WASHINGTON, Jan. 21 /PRNewswire/ -- Hearing aids can offer hope of better hearing for people who suffer from tinnitus, according to a recent survey conducted by the non-profit educational organization Better Hearing Institute (BHI). The survey of 230 hearing health professionals in the United States and Canada found that six out of ten patients reported some relief of their tinnitus when using hearing aids and two of ten reported major relief.
These findings are particularly significant in light of past BHI research that found that nearly 9 million American adults with hearing loss have not sought a solution to their hearing problem simply because they also have tinnitus and mistakenly believe that nothing can be done about it.
Tinnitus is a persistent ringing, buzzing, or humming in one or both ears that has no external source. It can be intermittent or constant, but for many who suffer from it, tinnitus is so intrusive that it has a debilitating effect on their quality of life. Some 50 million Americans suffer from tinnitus, and for 12 million the problem is so severe that it affects their everyday lives.
"Tinnitus can have a direct impact on a person's emotional well being. Not only their hearing can be affected but also their ability to sleep and to concentrate," according to Sergei Kochkin, PhD, BHI's executive director, and Richard Tyler, PhD, professor in both the Department of Otolaryngology - Head & Neck Surgery and the Department of Communication Sciences and Disorders at the
The symptoms of tinnitus "influence basic life functions such as socialization and relaxation," they said. "In severe cases it can interfere with the individual's ability to perform adequately on the job, or contribute to psychological disorders such as depression, suicide ideation, posttraumatic stress disorder, anxiety and anger."
Despite the high prevalence of tinnitus and the disruption it can cause, only a small number of sufferers contact their physicians or an audiologist for help. One reason is they mistakenly believe tinnitus is untreatable. Many physicians, who are not well-educated on tinnitus or on the latest treatment options, compound the problem by inappropriately telling their patients who complain of tinnitus to just go home and learn to live with it.
"No one should ever ignore persistent tinnitus," Kochkin said. "Not only is every individual entitled to a chance to regain their quality of life, but in rare cases tinnitus also can be a symptom of a more serious health issue that could demand medical intervention. What's more, nearly everyone with tinnitus has hearing loss as well."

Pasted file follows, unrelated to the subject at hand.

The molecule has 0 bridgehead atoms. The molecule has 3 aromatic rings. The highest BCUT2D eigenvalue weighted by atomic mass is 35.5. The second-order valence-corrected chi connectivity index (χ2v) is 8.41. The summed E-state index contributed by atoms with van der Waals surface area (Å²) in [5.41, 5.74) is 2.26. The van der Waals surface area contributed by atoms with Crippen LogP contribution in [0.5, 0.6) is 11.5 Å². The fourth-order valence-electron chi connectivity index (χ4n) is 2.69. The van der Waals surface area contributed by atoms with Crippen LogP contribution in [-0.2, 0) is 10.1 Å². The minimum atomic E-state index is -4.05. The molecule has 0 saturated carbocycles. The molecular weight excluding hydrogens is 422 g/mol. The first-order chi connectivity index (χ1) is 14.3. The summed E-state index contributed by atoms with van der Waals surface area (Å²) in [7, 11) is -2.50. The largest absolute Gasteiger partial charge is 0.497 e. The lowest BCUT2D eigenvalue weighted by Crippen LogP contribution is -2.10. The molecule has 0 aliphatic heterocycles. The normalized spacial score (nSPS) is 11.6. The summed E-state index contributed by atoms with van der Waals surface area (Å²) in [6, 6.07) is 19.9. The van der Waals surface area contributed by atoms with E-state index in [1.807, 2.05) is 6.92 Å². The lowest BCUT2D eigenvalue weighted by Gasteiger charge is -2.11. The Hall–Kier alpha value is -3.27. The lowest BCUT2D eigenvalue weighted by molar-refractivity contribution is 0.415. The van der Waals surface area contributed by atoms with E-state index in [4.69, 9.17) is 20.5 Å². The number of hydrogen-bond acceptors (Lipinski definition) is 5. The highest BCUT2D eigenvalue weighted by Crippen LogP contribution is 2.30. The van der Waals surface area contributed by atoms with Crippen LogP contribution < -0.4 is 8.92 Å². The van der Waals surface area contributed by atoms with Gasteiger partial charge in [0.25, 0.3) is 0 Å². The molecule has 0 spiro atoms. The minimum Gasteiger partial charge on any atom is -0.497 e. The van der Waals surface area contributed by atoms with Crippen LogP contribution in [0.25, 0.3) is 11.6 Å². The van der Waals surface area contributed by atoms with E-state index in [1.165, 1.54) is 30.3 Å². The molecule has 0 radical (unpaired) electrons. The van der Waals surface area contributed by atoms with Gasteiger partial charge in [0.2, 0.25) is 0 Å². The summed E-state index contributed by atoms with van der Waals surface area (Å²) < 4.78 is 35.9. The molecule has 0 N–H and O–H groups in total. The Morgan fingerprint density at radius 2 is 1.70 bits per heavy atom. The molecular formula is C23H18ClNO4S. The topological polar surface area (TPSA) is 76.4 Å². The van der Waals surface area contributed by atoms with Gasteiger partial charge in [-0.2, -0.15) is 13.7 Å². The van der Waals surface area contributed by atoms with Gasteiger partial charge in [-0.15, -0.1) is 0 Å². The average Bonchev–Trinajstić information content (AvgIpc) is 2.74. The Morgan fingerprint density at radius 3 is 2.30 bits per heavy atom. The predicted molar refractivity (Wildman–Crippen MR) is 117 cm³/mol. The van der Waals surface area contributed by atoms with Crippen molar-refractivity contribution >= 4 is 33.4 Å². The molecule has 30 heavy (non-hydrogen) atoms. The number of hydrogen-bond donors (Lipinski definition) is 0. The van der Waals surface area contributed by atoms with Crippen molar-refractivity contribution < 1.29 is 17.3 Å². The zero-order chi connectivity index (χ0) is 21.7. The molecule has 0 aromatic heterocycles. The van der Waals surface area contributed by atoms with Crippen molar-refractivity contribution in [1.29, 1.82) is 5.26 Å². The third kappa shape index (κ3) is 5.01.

In a recent large-scale survey by the BHI of the U.S. hearing-impaired population, who had neglected their hearing loss, 39% indicated they had not sought help for their hearing loss specifically because they concurrently had tinnitus.
"Research shows that untreated hearing loss has its own negative social, psychological, cognitive and health effects on the individual suffering from it," Kochkin added. "So the individual with both untreated tinnitus and untreated hearing loss suffers an even more diminished quality of life than individuals with just tinnitus or just hearing loss."
Experts believe that hearing aids can help tinnitus by improving communication and reducing stress, thereby making it easier to accept or cope with the condition. What's more, by amplifying background sound or producing background ambient noise, hearing aids are believed to reduce the loudness or prominence of tinnitus. A new type of hearing aid, called the open-fit hearing aid, may be designed to be particularly useful in alleviating tinnitus. The open-fit hearing aid can reduce the effects of the tinnitus ringing sensation while still allowing sounds from the outside to pass into the ear.
There are two main types of tinnitus: middle ear and sensorineural. Middle ear tinnitus is transmitted through the middle ear cavity, and can often be heard only by the examiner. Sensorineural tinnitus originates in the auditory sensory or neural system. Tinnitus is most frequently caused by exposure to loud noises, an injury to the head or ear, the use of certain medications, or it develops as a natural part of the aging process. Many causes of tinnitus remain unknown, however.
In addition to being evaluated by a hearing health professional to explore the use of hearing aids to alleviate tinnitus, the American Academy of Otolaryngology (AAO-HNS) recommends these additional tips for minimizing tinnitus:
"We believe that if hearing health professionals can provide effective treatment for tinnitus; they also can be instrumental in motivating people to concurrently treat their hearing loss," Kochkin said. "This would have a double impact in improving the quality of life for millions of Americans."
Founded in 1973, The Better Hearing Institute (BHI) conducts research and engages in hearing health education with the goal of helping people with hearing loss to benefit from proper treatment. To receive a free copy of BHI's 28 page booklet "Your Guide to Better Hearing," visit its website at www.betterhearing.org or call the Better Hearing Institute hotline at 1-800-EAR-WELL. For more information on hearing protection, visit http://www.betterhearing.org/hearing_loss_prevention/indexDetail.cfm.
On December 18, 2008, Richard Tyler, PhD,
|SOURCE Better Hearing Institute|
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